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A CurtainUp London Review
What Market Boy does superbly is to show us the materialism, the boom-bust economy of the 1980s in an action packed rock driven two hours. The street banter of the market boys and their "anything is possible" philosophy is lively and authentic. But Market Boy is essentially a light or shallow look at the 1980s. It doesn't attempt to engage the concept of yuppiedom at anything other than a superficial level. It doesn't show the selling off of the Nation's assets and the change in values of the market driven economy which meant wealth came without responsibility. The 1980s was the first time I remember young people sleeping in blankets and cardboard boxes in shop doorways in Theatreland and it being ok for bankers to say that they were there because they wanted to be homeless. There is plenty of Elgar's Pomp and Circumstance and waving of the Union Flag as we relive Thatcher's victory in the Falklands' War.
Market Boy follows the career of the Boy (Danny Worthers) from his initiation as a market worker apprenticed to Gary McDonald's Trader, wheeler dealer and sex god. We meet the other stall holders: the fish stall, the greengrocer, the record man, the butcher, the flower lady, the knicker woman and more. All scenes are set in Romford Market at different times of day and of the year. The dark winter days see the market stalls lit up and the trashy Christmas decorations twinkle away.
Steve the Nutter (John Marquez) leaves the market, discovers clubbing, Ecstasy, Ibiza and the concept of "so loved up!" We are treated to a procession of people in the history of Romford from the Roman Emperor Vespasian, through the pirate Captain Blood to the twentieth century's star snooker player, Steve Davis.
The Boy meets Girl (Jade Williams) and impresses her with a dinner cooked by himself with tips from the Meat Man (Jonathan Cullen) who reminds us that the 1980s generated the feast of stylish television cookery programmes. Boy sees his Mum (Claire Rushbrooke) fall to the charms of The Shoe Trader. Later the Most Beautiful Woman in Romford, a life size Barbie doll (Jemma Walker) snares the Trader to bankroll her designer shopping bills. A fellow shoe boy, Snooks (Freddy White) leaves the market to become a city broker, complete with white Ford convertible, only at the end of the Eighties to be begging for his job back after the Crash. The parallels are elicited between Maggie's Free Market and Romford's trading post.
There are many witty design images which will stay with you after seeing Market Boy. A celebratory flag waving where Margaret Thatcher (Nicola Blackwell), blue suited, blonde permed, handbag toting, descends on wires with two beautiful bat shaped wings made out of the Union flag, with which regally to acknowledge the cheering crowd. "Thank Christ for Maggie!" the shout goes up. Then there are the choreographed market traders where their sales patter has turned into a fast rap routine, only more melodic. The Christmas scene played to the cheesy hit "Walking in the Air, <" the music from the children's classic The Snowman, is conducted by M. Thatcher. The one I shall never forget is that of Gary MacDonald, the Trader, putting the Most Beautiful Woman in Romford under his arm, as if she is a tailor's dummy. She is a life size Barbie -- big blonde curls, thin legs 48 inches long, utterly rigid as if made of plastic -- and is put under one arm like a plank and plonked straight into the back of his van for sexual action.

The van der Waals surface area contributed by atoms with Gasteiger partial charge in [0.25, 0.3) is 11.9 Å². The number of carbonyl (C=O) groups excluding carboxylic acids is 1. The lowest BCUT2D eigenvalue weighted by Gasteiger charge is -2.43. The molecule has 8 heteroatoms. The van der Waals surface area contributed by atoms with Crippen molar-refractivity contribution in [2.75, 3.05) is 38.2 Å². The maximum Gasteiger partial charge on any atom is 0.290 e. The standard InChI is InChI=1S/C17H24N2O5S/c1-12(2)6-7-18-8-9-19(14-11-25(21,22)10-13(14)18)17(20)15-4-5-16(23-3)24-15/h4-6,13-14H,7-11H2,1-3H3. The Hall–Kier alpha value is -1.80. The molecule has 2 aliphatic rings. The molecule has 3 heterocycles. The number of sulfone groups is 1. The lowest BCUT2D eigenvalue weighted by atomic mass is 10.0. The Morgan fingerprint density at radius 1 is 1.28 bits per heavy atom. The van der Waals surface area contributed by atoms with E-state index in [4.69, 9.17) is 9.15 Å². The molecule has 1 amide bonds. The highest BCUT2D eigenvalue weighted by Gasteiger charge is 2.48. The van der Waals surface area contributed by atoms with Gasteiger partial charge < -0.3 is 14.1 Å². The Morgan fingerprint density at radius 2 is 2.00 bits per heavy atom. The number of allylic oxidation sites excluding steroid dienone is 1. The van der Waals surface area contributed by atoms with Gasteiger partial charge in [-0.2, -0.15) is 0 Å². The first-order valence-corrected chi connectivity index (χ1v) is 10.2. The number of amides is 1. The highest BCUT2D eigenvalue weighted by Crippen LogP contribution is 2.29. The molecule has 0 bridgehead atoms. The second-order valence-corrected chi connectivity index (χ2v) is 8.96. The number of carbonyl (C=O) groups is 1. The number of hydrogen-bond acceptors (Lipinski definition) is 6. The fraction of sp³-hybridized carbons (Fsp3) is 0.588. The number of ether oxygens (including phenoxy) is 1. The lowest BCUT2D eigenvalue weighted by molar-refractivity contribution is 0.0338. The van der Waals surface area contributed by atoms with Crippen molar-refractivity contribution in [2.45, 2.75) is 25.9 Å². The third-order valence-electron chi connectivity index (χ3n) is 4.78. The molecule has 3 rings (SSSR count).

Rufus Norris is in my opinion one of the top three most talented young directors working in the UK and he has stamped this production with many smiling touches. He draws completely perfect performances from his large cast playing Essex men and girls with their impeccably accurate horrid vowel sounds of Estuary English. The ingenue, tousled haired, initiate Boy from Danny Worters is gauche and awkward and sympathetic. Gary McDonald's ski panted Caribbean Homme Fatale, steals the show and is charming and as attractive as he is fickle. A lovely costume touch has him dressed from head to toe in black kid leather after the Barbie girlfriend is let loose in Bond Street with a credit card.
Market Boy deserves a big press but it may please neither the stalwarts of the Conservative Party nor the intelligentia of the Left for the lightness with which it handles the smashing of the trade unions and the advent of negative equity. However, notwithstanding the lack of a more serious political agenda, I really enjoyed Rufus Norris' production. It's full of vibrancy, humour, great music and gorgeous visuals and potentially will bring into the National Theatre a younger and less elitist audience.
Retold by Tina Packer of Shakespeare & Co.
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